Relationship of cognitive functioning, adaptive life skills, and negative symptom severity in poor-outcome geriatric schizophrenia patients

Susan R. McGurk, Patrick J. Moriarty, Philip D. Harvey, Michael Parrella, Leonard White, Joseph Friedman, Kenneth L. Davis

Research output: Contribution to journalArticle

31 Scopus citations

Abstract

The authors assessed whether cognitive functioning and negative symptoms are related to functional outcome across severity of negative symptoms and examined relationships between symptom domains in patients with high versus low negative symptom severity. The interrelationships between cognitive functioning and functional skills in poor-outcome geriatric schizophrenic patients were compared between those who were in the first (n = 81) and the fourth quartiles (n = 127) of negative symptom severity based on the normative data in the Positive and Negative Syndrome Scale. It was found that negative symptoms and cognitive functioning were the strongest correlates of functional status in geriatric poor-outcome schizophrenic patients-regardless of negative symptom severity. Interestingly, the greater the severity of negative symptoms, the less strongly negative symptoms were related to functional outcome. The present findings demonstrate that the relationship of cognitive functioning to social and adaptive functioning remains Significant despite differing levels of negative symptom severity.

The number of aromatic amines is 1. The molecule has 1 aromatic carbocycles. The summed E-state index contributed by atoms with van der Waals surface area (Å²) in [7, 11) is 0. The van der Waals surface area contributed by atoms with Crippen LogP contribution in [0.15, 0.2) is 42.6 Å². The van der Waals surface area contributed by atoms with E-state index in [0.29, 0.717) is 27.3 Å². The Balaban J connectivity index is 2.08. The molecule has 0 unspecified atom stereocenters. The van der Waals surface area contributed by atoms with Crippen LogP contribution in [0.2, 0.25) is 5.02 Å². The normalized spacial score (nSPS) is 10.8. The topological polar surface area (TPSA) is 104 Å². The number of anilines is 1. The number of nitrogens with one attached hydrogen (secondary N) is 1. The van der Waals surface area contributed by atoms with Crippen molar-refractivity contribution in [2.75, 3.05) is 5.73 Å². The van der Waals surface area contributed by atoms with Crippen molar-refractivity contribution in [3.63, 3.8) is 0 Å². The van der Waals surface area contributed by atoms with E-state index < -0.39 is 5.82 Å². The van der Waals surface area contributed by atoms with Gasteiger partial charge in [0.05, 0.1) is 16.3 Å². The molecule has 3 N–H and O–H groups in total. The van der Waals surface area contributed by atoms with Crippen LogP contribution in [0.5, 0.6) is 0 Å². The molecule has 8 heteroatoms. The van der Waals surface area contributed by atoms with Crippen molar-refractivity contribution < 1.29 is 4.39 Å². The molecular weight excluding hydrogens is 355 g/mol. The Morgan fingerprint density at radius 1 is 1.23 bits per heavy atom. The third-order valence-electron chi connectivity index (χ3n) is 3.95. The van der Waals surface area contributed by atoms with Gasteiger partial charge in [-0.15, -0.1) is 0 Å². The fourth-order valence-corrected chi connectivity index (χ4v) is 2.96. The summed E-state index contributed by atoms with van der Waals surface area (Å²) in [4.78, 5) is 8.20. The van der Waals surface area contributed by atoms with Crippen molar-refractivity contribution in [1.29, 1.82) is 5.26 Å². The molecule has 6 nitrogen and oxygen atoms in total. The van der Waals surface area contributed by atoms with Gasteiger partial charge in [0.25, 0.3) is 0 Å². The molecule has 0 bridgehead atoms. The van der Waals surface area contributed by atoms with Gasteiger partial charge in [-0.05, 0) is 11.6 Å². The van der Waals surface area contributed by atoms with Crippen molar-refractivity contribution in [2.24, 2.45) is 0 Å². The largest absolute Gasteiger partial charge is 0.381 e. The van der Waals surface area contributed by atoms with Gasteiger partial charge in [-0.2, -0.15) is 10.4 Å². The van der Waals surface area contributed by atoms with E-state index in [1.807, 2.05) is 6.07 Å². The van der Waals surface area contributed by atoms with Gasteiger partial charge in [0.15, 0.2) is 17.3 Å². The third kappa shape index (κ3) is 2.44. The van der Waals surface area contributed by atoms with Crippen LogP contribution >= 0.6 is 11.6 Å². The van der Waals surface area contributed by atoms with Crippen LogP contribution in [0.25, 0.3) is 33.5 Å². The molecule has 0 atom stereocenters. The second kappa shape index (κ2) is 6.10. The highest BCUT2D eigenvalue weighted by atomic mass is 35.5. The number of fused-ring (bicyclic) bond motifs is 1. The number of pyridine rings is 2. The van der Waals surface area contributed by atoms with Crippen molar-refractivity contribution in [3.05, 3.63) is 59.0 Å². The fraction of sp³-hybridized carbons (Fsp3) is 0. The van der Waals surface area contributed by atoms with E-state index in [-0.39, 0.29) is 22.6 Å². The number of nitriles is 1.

Original languageEnglish (US)
Pages (from-to)257-264
Number of pages8
JournalJournal of Neuropsychiatry and Clinical Neurosciences
Volume12
Issue number2
DOIs
StatePublished - Jan 1 2000
Externally publishedYes

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ASJC Scopus subject areas

  • Clinical Neurology
  • Psychiatry and Mental health

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